The first backup camera ever invented was made of glass and adhered to the front windshield. It was called a rear-view mirror. I looked toward Wikipedia for more history on the veritable safety device, because there just isn’t much chatter about them these days. Here’s what I found:
The earliest known rear-view mirror mounted on a motor vehicle appeared in Ray Harroun’s Marmon racecar at the inaugural Indianapolis 500 race in 1911. Although Harroun’s is the first known use of such a mirror on a motor vehicle, Harroun himself claimed he got the idea from seeing a mirror used for a similar purpose on a horse-drawn vehicle in 1904. Harroun also claimed that the mirror vibrated constantly due to the rough brick surface, rendering it largely useless.
Elmer Berger is usually credited with inventing the rear-view mirror, though in fact he was the first to patent it (1921) and develop it for incorporation into production streetgoing automobiles by his Berger and Company.
So there you have it. The rear-view mirror hasn’t made the news since about 1921.
Leave it Cadillac to make the rear-view cool again.
In fact, Cadillac’s idea takes the “mirror” part out altogether and replaces it with a video screen that streams a live view of what’s behind the driver. Cool? Or is this another case of technology going too far to replace something that works just fine?
Before you make you decision, read a little more about the technology:
The new rearview mirror will be a 1280 by 240-pixel TFT-LCD display with 171 pixels per inch providing a feed from a specially-designed HD camera. Not only does it have that hydrophobic coating, but it’s also been designed to enhance rear view lane width and provide a better image in low-light situations. The 2016 Cadillac CT6 will be the first vehicle to sport this new rearview mirror.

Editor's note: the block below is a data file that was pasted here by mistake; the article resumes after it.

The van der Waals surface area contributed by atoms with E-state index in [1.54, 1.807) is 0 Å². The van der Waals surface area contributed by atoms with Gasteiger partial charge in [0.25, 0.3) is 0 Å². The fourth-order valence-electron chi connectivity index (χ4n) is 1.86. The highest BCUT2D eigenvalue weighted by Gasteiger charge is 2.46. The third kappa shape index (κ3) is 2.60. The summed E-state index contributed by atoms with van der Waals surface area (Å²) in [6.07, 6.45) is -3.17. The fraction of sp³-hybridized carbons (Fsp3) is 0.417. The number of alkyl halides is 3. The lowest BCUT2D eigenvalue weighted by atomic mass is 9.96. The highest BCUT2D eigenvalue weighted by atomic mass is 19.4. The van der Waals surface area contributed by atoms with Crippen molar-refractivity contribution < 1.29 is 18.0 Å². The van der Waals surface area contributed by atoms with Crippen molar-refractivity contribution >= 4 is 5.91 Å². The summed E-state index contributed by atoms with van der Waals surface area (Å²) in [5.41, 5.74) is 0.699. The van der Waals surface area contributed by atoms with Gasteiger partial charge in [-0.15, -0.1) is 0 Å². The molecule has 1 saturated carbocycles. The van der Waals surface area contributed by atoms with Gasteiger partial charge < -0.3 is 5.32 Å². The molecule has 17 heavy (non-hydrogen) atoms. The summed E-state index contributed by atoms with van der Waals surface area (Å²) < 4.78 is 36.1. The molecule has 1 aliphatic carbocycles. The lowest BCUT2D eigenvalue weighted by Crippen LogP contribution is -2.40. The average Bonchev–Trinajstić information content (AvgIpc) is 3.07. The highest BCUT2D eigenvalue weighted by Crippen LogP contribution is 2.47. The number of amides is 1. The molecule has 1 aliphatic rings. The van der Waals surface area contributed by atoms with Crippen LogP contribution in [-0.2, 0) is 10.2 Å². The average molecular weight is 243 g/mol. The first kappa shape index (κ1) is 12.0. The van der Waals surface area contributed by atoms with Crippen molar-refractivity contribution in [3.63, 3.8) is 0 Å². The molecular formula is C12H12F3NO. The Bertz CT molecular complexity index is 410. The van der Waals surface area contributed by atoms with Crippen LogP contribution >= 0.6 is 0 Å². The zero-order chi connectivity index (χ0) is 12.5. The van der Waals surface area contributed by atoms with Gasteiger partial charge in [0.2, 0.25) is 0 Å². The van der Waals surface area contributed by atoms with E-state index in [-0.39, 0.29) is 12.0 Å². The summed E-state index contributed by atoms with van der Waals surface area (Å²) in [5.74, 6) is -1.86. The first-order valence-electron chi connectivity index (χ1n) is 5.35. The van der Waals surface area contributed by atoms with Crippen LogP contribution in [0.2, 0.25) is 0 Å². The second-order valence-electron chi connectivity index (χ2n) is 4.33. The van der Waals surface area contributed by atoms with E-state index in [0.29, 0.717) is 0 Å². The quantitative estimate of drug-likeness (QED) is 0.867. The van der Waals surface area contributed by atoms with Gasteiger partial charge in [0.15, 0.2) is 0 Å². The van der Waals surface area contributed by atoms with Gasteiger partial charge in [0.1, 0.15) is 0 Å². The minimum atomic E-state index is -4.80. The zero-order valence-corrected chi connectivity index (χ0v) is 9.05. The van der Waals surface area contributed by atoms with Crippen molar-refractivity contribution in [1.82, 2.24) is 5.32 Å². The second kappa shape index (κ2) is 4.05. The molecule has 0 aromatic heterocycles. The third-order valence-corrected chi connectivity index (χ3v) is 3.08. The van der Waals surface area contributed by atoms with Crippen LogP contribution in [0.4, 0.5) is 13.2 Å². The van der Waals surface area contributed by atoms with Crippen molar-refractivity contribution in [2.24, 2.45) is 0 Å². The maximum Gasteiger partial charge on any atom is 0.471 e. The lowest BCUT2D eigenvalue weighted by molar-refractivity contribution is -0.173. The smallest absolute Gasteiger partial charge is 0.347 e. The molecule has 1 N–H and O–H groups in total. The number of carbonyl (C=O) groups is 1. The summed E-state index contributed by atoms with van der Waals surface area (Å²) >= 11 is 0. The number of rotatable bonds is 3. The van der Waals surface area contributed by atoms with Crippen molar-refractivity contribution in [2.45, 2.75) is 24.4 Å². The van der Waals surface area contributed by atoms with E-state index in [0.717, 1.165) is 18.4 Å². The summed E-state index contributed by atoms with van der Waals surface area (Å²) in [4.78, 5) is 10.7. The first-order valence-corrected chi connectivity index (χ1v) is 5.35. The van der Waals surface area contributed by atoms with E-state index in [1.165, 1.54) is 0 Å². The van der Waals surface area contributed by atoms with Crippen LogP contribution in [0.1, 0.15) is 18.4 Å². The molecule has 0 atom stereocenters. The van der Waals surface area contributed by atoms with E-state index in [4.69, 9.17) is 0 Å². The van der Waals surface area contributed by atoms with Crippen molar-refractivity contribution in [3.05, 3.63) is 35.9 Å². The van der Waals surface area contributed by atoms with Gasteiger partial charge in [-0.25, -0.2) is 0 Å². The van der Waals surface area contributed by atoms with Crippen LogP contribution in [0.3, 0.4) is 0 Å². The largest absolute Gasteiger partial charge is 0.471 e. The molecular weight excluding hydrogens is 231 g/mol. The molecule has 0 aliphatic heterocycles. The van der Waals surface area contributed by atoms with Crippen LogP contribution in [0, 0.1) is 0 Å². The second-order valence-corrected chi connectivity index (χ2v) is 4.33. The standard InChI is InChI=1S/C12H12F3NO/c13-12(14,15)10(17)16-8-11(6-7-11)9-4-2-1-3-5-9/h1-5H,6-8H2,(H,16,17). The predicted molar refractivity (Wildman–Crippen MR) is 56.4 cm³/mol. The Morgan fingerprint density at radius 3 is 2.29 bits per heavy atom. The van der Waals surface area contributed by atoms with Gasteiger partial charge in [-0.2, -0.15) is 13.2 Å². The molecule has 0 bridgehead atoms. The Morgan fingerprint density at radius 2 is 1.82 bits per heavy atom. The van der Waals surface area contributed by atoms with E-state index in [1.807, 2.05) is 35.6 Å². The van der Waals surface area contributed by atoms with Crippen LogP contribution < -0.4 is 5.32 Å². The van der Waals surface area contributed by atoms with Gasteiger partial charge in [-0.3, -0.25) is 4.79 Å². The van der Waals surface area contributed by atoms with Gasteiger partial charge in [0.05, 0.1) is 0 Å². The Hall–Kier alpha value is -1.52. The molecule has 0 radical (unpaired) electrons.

So instead of looking into the mirror and seeing the back seats and your happy children’s smiling faces, you’ll have an unobstructed view of the traffic situation behind you.
If you’d rather bypass the streaming video, you can flip a switch and go back to a traditional mirror.
I like the idea of the streaming video, but my experience with a backup camera has taught me that road grime can accumulate awfully quickly and render the video feed useless. The results could be disastrous if that happened to a rear-view mirror. If I had this technology, I’d use the video feed on sunny days, and the regular mirror during rain and snow.
Should Cadillac mess with the rear-view, or just leave it alone?